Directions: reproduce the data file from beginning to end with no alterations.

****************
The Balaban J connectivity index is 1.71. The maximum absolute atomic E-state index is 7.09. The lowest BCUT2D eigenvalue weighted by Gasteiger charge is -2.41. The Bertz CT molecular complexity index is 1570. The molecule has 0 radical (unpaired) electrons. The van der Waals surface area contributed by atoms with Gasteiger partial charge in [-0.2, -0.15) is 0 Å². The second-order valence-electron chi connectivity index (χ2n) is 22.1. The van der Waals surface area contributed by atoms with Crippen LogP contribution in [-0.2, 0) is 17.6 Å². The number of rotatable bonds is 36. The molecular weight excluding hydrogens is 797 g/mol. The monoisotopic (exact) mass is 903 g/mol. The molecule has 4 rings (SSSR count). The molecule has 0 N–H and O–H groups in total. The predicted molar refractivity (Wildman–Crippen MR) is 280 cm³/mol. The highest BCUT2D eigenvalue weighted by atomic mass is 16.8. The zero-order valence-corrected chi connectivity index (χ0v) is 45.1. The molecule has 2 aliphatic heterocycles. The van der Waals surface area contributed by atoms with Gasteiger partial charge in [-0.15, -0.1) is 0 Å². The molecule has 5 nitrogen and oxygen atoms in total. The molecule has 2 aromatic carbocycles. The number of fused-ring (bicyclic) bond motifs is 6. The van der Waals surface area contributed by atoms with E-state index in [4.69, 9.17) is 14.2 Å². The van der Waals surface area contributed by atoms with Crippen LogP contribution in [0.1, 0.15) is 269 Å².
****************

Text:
The Balaban J connectivity index is 1.71. The maximum absolute atomic E-state index is 7.09. The lowest BCUT2D eigenvalue weighted by Gasteiger charge is -2.41. The Bertz CT molecular complexity index is 1570. The molecule has 0 radical (unpaired) electrons. The van der Waals surface area contributed by atoms with Gasteiger partial charge in [-0.2, -0.15) is 0 Å². The second-order valence-electron chi connectivity index (χ2n) is 22.1. The van der Waals surface area contributed by atoms with Crippen LogP contribution in [-0.2, 0) is 17.6 Å². The number of rotatable bonds is 36. The molecular weight excluding hydrogens is 797 g/mol. The monoisotopic (exact) mass is 903 g/mol. The molecule has 4 rings (SSSR count). The molecule has 0 N–H and O–H groups in total. The predicted molar refractivity (Wildman–Crippen MR) is 280 cm³/mol. The highest BCUT2D eigenvalue weighted by atomic mass is 16.8. The zero-order valence-corrected chi connectivity index (χ0v) is 45.1. The molecule has 2 aliphatic heterocycles. The van der Waals surface area contributed by atoms with Gasteiger partial charge in [-0.15, -0.1) is 0 Å². The molecule has 5 nitrogen and oxygen atoms in total. The molecule has 2 aromatic carbocycles. The number of fused-ring (bicyclic) bond motifs is 6. The van der Waals surface area contributed by atoms with E-state index in [4.69, 9.17) is 14.2 Å². The van der Waals surface area contributed by atoms with Crippen LogP contribution in [0.1, 0.15) is 269 Å².